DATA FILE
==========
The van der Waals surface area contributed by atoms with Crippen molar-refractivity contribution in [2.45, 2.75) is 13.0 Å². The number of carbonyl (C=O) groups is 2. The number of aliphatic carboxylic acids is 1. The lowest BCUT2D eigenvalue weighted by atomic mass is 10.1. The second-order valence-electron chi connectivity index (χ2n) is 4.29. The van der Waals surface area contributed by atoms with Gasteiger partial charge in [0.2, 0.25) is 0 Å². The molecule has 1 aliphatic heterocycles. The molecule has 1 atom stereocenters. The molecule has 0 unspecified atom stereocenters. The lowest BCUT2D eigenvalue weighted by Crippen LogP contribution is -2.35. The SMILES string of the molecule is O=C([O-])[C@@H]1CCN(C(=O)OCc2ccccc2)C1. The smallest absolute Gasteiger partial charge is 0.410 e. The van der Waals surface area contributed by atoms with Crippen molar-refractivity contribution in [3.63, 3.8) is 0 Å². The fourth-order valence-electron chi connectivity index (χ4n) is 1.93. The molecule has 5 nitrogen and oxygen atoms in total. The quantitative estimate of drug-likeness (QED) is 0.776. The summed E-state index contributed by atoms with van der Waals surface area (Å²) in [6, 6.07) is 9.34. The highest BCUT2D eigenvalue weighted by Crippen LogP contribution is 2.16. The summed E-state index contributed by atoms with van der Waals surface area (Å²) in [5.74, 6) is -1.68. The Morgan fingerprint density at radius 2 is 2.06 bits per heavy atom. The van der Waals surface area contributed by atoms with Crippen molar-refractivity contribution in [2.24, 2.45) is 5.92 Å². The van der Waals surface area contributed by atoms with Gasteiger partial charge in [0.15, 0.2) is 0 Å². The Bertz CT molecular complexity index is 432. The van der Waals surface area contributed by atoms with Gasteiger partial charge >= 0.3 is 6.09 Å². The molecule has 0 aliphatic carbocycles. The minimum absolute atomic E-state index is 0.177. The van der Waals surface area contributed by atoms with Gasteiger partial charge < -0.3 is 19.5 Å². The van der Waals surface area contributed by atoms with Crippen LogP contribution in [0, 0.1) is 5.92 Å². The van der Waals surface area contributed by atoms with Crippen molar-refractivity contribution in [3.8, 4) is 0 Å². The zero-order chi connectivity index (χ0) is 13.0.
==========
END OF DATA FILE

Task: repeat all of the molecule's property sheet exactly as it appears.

The van der Waals surface area contributed by atoms with Crippen molar-refractivity contribution in [2.45, 2.75) is 13.0 Å². The number of carbonyl (C=O) groups is 2. The number of aliphatic carboxylic acids is 1. The lowest BCUT2D eigenvalue weighted by atomic mass is 10.1. The second-order valence-electron chi connectivity index (χ2n) is 4.29. The van der Waals surface area contributed by atoms with Gasteiger partial charge in [0.2, 0.25) is 0 Å². The molecule has 1 aliphatic heterocycles. The molecule has 1 atom stereocenters. The molecule has 0 unspecified atom stereocenters. The lowest BCUT2D eigenvalue weighted by Crippen LogP contribution is -2.35. The SMILES string of the molecule is O=C([O-])[C@@H]1CCN(C(=O)OCc2ccccc2)C1. The smallest absolute Gasteiger partial charge is 0.410 e. The van der Waals surface area contributed by atoms with Crippen molar-refractivity contribution in [3.63, 3.8) is 0 Å². The fourth-order valence-electron chi connectivity index (χ4n) is 1.93. The molecule has 5 nitrogen and oxygen atoms in total. The quantitative estimate of drug-likeness (QED) is 0.776. The summed E-state index contributed by atoms with van der Waals surface area (Å²) in [6, 6.07) is 9.34. The highest BCUT2D eigenvalue weighted by Crippen LogP contribution is 2.16. The summed E-state index contributed by atoms with van der Waals surface area (Å²) in [5.74, 6) is -1.68. The Morgan fingerprint density at radius 2 is 2.06 bits per heavy atom. The van der Waals surface area contributed by atoms with Crippen molar-refractivity contribution in [2.24, 2.45) is 5.92 Å². The van der Waals surface area contributed by atoms with Gasteiger partial charge in [0.15, 0.2) is 0 Å². The Bertz CT molecular complexity index is 432. The van der Waals surface area contributed by atoms with Gasteiger partial charge >= 0.3 is 6.09 Å². The molecule has 0 aliphatic carbocycles. The minimum absolute atomic E-state index is 0.177. The van der Waals surface area contributed by atoms with Gasteiger partial charge < -0.3 is 19.5 Å². The van der Waals surface area contributed by atoms with Crippen LogP contribution in [0, 0.1) is 5.92 Å². The van der Waals surface area contributed by atoms with Crippen molar-refractivity contribution in [3.8, 4) is 0 Å². The zero-order chi connectivity index (χ0) is 13.0.